While specific aspects have been described in this specification and illustrated in the drawings, it will be understood by those skilled in the art that various changes can be made and equivalents can be substituted for elements thereof without departing from the scope of the present teachings, as defined in the claims. Furthermore, the mixing and matching of features, elements and/or functions between various aspects of the present teachings may be expressly contemplated herein so that one skilled in the art will appreciate from the present teachings that features, elements and/or functions of one aspect of the present teachings may be incorporated into another aspect, as appropriate, unless described otherwise above. Moreover, many modifications may be made to adapt a particular situation, configuration or material to the present teachings without departing from the essential scope thereof. Therefore, it may be intended that the present teachings not be limited to the particular aspects illustrated by the drawings and described in the specification as the best mode presently contemplated for carrying out the present teachings but that the scope of the present teachings will include many aspects and examples following within the foregoing description and the appended claims.
|Cited Patent||Filing date||Publication date||Applicant||Title|
|US4680529||May 27, 1986||Jul 14, 1987||Mitsubishi Denki Kabushiki Kaisha||Apparatus for controlling generator for vehicle|
|US5325044||Sep 24, 1991||Jun 28, 1994||Bartol Luis E||Electronic voltage regulator protected against failure due to overload, or due to loss of a reference voltage|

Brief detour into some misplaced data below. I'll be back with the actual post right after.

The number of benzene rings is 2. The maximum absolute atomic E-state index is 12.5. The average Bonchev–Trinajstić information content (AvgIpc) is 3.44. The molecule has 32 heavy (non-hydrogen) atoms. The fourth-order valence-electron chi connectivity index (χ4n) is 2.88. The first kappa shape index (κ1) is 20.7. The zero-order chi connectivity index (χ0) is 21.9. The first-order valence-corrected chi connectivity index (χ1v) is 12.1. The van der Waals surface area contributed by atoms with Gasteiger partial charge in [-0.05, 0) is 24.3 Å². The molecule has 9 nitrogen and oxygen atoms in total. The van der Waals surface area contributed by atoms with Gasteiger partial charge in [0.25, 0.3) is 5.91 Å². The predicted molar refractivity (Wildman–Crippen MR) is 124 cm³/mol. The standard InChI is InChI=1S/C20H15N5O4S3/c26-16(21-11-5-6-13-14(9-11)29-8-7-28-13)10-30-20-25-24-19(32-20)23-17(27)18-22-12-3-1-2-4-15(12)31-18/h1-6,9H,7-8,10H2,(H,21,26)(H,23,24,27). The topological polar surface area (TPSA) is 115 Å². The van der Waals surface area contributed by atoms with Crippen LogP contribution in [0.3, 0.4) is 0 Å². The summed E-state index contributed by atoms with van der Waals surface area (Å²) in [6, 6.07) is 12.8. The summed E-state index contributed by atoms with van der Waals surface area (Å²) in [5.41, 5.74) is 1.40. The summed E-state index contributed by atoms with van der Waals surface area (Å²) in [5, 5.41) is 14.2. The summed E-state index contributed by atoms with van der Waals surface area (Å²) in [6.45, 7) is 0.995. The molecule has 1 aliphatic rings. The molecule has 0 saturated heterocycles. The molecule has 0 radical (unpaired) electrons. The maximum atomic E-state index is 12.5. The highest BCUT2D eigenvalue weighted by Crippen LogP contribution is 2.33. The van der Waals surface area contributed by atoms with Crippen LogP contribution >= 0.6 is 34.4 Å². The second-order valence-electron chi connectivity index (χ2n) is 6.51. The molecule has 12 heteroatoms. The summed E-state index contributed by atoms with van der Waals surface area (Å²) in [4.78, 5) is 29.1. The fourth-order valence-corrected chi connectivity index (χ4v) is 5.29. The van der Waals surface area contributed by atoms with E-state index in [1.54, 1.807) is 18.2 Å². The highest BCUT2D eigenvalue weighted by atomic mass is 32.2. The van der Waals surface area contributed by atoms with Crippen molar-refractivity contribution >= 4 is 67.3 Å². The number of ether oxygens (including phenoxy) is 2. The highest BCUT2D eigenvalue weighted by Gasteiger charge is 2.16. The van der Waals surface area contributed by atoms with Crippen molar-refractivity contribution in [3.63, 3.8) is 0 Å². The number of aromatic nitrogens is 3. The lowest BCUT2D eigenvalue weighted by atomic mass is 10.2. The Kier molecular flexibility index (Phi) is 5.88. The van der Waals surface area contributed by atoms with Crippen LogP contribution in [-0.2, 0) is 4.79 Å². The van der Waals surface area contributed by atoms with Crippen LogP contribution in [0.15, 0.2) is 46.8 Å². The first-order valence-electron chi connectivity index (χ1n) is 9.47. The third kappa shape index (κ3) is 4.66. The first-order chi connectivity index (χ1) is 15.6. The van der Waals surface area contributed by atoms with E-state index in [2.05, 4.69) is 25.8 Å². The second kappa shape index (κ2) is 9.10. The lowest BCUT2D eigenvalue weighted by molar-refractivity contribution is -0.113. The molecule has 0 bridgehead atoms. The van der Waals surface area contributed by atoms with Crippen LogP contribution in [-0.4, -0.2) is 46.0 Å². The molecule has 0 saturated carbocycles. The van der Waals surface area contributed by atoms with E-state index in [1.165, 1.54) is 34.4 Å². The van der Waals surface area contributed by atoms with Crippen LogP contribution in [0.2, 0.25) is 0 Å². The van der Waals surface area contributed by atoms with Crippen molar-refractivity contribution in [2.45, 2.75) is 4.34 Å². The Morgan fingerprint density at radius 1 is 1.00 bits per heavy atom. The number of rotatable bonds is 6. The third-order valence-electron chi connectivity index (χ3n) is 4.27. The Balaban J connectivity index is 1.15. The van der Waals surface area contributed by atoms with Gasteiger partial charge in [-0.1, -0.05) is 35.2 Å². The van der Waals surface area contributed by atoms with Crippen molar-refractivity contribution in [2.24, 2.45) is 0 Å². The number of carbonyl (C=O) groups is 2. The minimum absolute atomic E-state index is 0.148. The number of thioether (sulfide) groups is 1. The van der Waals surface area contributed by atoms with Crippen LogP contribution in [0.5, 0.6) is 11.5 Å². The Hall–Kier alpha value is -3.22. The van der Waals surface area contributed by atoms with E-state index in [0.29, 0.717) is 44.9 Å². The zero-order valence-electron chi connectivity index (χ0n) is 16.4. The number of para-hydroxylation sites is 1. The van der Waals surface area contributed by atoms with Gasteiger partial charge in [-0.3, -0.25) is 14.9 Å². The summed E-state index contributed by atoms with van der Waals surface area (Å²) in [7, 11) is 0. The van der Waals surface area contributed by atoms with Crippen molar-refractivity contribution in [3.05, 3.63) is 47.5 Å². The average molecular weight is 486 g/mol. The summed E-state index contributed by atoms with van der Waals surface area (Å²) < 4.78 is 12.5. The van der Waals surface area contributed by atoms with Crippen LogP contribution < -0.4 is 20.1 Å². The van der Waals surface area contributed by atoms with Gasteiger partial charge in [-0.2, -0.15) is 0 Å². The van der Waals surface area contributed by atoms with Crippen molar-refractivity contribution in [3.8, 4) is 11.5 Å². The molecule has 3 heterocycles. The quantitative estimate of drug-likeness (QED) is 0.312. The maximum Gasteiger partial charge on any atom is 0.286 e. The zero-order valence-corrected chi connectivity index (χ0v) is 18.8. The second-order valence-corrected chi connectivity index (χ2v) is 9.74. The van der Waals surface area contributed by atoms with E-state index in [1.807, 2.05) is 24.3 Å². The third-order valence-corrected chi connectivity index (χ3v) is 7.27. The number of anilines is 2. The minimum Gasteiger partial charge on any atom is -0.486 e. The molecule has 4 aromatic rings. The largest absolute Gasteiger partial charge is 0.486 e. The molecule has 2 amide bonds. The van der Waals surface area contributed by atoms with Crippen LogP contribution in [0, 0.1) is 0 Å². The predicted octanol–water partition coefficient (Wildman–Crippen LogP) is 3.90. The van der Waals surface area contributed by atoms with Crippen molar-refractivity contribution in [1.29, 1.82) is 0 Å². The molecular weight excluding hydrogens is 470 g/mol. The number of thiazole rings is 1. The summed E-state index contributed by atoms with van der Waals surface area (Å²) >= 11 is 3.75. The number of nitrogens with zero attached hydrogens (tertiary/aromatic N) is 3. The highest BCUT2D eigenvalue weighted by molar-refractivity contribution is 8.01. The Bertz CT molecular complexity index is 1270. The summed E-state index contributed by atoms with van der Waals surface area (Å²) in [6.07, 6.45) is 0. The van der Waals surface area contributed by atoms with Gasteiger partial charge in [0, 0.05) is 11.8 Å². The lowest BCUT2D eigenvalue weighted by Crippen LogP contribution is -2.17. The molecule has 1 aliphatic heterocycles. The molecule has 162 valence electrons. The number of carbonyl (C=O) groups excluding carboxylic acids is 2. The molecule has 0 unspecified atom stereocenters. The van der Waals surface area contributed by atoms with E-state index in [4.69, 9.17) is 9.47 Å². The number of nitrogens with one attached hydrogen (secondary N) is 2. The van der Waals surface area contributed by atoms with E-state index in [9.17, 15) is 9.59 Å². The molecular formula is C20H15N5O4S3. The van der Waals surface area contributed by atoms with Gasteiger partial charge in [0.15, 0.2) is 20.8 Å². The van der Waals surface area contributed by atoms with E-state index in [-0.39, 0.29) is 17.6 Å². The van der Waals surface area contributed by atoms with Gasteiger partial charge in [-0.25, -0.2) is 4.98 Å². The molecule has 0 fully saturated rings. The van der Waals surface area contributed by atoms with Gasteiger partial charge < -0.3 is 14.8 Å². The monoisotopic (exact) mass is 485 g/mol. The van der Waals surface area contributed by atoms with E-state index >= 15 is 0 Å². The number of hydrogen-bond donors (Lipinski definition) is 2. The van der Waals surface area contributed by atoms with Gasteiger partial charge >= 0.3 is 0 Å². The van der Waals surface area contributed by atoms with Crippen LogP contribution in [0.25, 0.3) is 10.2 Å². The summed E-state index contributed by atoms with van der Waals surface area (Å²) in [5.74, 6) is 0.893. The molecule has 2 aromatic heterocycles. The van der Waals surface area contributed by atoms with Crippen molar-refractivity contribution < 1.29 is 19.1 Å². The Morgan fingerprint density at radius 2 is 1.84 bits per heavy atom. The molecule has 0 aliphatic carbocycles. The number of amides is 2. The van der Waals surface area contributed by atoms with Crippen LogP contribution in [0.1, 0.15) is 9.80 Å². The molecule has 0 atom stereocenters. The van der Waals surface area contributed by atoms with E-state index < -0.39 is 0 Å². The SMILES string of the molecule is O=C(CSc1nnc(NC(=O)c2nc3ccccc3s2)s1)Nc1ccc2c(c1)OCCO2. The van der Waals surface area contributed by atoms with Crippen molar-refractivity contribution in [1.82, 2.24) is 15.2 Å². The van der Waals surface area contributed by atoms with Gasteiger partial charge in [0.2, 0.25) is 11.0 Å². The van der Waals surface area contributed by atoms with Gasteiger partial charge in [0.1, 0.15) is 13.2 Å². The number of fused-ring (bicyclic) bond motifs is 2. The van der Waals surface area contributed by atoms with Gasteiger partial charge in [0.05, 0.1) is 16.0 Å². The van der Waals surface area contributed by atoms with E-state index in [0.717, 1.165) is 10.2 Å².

|US5734264||Sep 29, 1995||Mar 31, 1998||Mecagis||Device for measuring electric current, including a sensor sensitive to magnetic flux and intended in particular for electrically propelled vehicles|
|US6137203||May 26, 1999||Oct 24, 2000||New Generation Motors Corporation||Electric motor with active hysteresis-based control of winding currents and/or having an efficient stator winding arrangement and/or adjustable air gap|
|US6348751||Dec 12, 1997||Feb 19, 2002||New Generation Motors Corporation||Electric motor with active hysteresis-based control of winding currents and/or having an efficient stator winding arrangement and/or adjustable air gap|
|US6566856||Jun 14, 2002||May 20, 2003||Honeywell International Inc.||Closed-loop magnetoresistive current sensor system having active offset nulling|
|US6710587 *||Oct 11, 2002||Mar 23, 2004||Solidone Usa Corporation||Low magnitude current sensor using unbalanced flux line detection|
|US7365535 *||Nov 23, 2005||Apr 29, 2008||Honeywell International Inc.||Closed-loop magnetic sensor system|
|US20070121249 *||Nov 13, 2006||May 31, 2007||Parker Michael A||Electrical signal-processing device integrating a flux sensor with a flux generator in a magnetic circuit|
|U.S. Classification||324/228, 324/236, 324/260|
|Cooperative Classification||G01R15/185, G01R15/202|
|European Classification||G01R15/20B, G01R15/18C2|
|Dec 27, 2006||AS||Assignment|
Owner name: YAZAKI NORTH AMERICA, INC., MICHIGAN
Free format text: ASSIGNMENT OF ASSIGNORS INTEREST;ASSIGNORS:LI, KANG;BONTRAGER, DWAYNE SCOTT;REEL/FRAME:018680/0004
Effective date: 20061005
|Oct 15, 2012||REMI||Maintenance fee reminder mailed|
|Nov 27, 2012||SULP||Surcharge for late payment|
|Nov 27, 2012||FPAY||Fee payment|
Year of fee payment: 4
|Oct 14, 2016||REMI||Maintenance fee reminder mailed|